I once asked someone from Historic Masters,who I met through this list,why 
they,or somebody else,did not put out a similar series of nonoperatic records.I 
specifically mentioned rare recordings,like the acoustic sides on Edison-Bell 
Velvet Face,by Eugene Goosens,and the acoustic solo cello recordings,by John 
Barbirolli.I was told for most of these things,it was impossible to do 
this,because the metal parts,and such no  longer existed.Why isn't this the case 
with a lot of these opera,and vocal records HM puts out? Are some of these made 
from needle drops?



From: George Brock-Nannestad <[log in to unmask]>
To: [log in to unmask]
Sent: Tue, November 16, 2010 4:48:41 PM
Subject: Re: [ARSCLIST] Historic Masters--One guy's opinion

From: Patent Tactics, George Brock-Nannestad

Martin, just a few words to say that I am very happy that you are promoting 
this worthwhile endeavour. I shall interject a few comments where I have some 
solid knowledge.

> Just wanted to share part of a recent email that I sent off to Roger 
> Beardsley of Historic Masters with my list serve buddies.  Anyone have their
> own opinions?
> I think I might have mentioned this before.  I may be coming at Historic 
> Masters from a slightly deviant point of view.  Although I love the subject
> matter (singers and music, both popular and classical in nature, of the 
> "golden" era) I'm really just becoming familiar with many of the artists, 
> repertoire and background.  Needless to say I've found the HM accompanying
> notes to be invaluable at leading to an appreciation of what's actually 
> recorded on the discs and thank you all so much for them.  What really draws
> me to HM pressings is the fact that they ARE derived from the ORIGINAL 
> MATRICES or as true to accurate copies as possible.  This is a treasure for
> the technically minded individual who is interested in early recording 
> techniques and practices.  Each side is a case study in itself.  It would be
> fascinating to get more information on the various processes of preparing 
> the "shells" from the discovery stage to pressing of the vinyl.  These have
> been alluded to in the past but not delved into with a great deal of
> detail.

----- this is described in some technical detail in: Sean Davies: 
"Manufacturing Recordings From 100 Years Old Masters", AES Convention Paper 
No. 7456, 124th Convention, Amsterdam 2008 May 17-20. Available from the AES 
website at $20 for non-members, $5 for members.

> F'r instance....I've noticed that several of the sides in the Tamagno ten 
> inch set are from parts that seem to have been ?polished to death?  The 
> surfaces are smoother (shiny) but the stylus never seems to really seat 
> itself and this results in dullness, fuzziness and distortion that doesn't
> seem to be present on the rougher looking sides.  I'd imagine this is the 
> result of earlier attempts at "sprucing up" the metals by the parent 
> companies for more recent reissue.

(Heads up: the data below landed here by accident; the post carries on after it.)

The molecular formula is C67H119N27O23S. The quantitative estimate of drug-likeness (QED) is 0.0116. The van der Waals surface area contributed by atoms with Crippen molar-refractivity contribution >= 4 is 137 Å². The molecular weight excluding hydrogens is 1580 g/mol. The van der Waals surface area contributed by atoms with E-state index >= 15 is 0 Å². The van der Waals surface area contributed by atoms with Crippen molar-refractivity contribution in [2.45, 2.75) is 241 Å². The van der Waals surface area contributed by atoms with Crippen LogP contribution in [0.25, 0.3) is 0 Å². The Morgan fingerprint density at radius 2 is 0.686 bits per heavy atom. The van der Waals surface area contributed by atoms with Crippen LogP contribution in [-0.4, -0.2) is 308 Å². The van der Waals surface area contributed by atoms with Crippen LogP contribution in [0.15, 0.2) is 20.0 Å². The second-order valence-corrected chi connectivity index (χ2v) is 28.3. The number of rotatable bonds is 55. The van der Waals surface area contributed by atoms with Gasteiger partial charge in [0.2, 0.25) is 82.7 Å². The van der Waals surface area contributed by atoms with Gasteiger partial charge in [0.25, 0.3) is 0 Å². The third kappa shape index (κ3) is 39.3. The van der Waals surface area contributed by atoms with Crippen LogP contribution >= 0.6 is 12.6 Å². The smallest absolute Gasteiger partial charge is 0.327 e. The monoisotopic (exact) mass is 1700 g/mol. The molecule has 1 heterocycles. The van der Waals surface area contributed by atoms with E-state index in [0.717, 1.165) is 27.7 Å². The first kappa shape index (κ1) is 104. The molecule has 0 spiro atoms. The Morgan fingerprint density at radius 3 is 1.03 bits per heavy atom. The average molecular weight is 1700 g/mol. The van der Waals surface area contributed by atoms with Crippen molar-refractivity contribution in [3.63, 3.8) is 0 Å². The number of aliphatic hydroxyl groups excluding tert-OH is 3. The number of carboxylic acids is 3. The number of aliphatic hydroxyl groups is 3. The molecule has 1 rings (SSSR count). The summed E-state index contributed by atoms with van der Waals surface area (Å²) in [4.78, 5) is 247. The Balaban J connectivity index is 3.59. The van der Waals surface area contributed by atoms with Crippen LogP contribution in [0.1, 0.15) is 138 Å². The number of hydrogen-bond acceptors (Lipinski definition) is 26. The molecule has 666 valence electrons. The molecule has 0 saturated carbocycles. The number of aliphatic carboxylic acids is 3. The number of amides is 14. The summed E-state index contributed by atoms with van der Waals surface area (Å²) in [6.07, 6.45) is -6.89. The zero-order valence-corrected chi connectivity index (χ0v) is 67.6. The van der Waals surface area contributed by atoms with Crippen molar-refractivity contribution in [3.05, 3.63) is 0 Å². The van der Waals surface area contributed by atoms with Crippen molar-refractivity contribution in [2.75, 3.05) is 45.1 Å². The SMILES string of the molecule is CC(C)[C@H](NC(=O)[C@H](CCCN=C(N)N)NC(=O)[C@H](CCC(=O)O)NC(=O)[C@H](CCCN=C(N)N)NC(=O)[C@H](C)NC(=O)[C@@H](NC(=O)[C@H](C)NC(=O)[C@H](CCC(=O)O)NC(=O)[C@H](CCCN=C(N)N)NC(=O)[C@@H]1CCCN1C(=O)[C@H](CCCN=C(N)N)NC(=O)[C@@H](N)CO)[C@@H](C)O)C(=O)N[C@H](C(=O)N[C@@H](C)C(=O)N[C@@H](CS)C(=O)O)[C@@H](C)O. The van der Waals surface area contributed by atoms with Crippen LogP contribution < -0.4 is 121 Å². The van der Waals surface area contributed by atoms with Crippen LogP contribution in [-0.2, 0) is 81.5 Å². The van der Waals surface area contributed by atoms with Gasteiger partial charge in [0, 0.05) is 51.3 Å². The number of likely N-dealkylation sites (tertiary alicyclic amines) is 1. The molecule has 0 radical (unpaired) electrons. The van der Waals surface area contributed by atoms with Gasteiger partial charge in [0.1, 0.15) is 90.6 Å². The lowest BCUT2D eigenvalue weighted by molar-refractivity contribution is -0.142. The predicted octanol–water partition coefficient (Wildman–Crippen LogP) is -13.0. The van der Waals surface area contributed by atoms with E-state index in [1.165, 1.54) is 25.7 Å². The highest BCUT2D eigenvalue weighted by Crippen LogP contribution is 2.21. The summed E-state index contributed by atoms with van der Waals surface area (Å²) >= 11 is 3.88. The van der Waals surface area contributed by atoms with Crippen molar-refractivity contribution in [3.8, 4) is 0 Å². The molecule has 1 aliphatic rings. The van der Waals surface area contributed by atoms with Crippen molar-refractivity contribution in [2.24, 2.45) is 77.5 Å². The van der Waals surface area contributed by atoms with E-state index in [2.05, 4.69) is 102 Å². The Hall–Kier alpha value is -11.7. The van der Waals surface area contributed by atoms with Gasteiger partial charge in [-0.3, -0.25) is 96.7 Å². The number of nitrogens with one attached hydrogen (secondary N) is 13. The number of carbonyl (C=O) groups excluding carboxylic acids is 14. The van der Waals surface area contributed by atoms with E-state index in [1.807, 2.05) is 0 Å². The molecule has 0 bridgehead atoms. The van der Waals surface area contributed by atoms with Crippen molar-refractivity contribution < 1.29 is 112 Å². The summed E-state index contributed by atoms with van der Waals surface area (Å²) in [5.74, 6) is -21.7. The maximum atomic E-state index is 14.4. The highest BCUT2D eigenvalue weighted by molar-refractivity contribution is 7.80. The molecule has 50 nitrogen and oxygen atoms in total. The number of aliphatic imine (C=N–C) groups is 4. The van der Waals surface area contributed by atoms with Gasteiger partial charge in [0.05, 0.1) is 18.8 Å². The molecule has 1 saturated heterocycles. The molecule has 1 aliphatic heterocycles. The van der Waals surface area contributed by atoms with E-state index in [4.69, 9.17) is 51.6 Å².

----- this was quite a messy business. It is extremely interesting to follow 
and compare the various pressings, with their run-out grooves manufactured 
post-recording, and in particular the style of the matrix numbers. I wrote a 
paper and guide to these mechanical markings, "How is discography related to 
the physical object?" "- presented at the seminar "Dokumentation av 78-
varvsepoken i Skandinavien", SLBA, Stockholm 12-13 February 2005. This text 
used to be available somewhere on the Royal Library of Sweden website. 
However, and this is very important, I have not actually made this systematic 
study of Tamagno records that is required, but I encourage it. In some 
respects it would appear that the Historic Masters' pressings are from metals 
that cannot have been the most original. When the VMA white-label HMV-series 
came out ca. 1949 the metals had been polished quite visibly.

This same characteristic is true of many
> (I hesitate to say "ALL" but it might be a more accurate statement) of the
> RCA Heritage series of 1940 or 50 era repressings in red vinyl.  

----- Victor Talking Machine Co. pioneered the use of two processes for 
making more durable grooves. One was a "pinch-effect" removal: running a 
spherically-tipped stylus at slow speed through a very thin copper positive  
so that the grooves would yield and expand. This was internally called "the 
ironing-out process".  These were the metals that were used for the Heritage 
Series,and consequently you will have the least distortion using a spherical 
stylus on replay, but never as good as the originals. If that did not work 
for the VTMC, they did a slow mechanical dubbing by just connecting a 
reproducing stylus to a recording stylus on a different machine via a 
straight rod that was covered in vibration-damping material. Some have 
believed that this was indicated by S/8 in the wax. The use of this process 
may be proven by differences in rpm. 

There is 
> also one of the ten inch Tamagno sides that shows evidence of filling in of
> the runout.  These and other anomalies really do spark some interesting 
> questions.
> Several weeks ago on either the ARSC or 78-L list serve there was 
> speculation on the processes of cutting the eccentric lead out grooves on 
> post 1922/1923 Victors and the like.

----- many of those were not cut at all but rolled into the mother. The 
earlier types used by Deutsche Grammophone were actually just traced by a 
scriber around a semi-circular template.
> All this to say that, with me, it's not only what's in the 
>'s the GROOVE ITSELF.  Therefore, I find that Historic 
> Masters is not only providing a service to the music listening population 
> but also an affordable window into the past for the historian of the 
> recording industry and the practices employed in preserving all of the great
> music and voices of the past.  For that we should also be grateful.

----- AMEN!

Kind regards,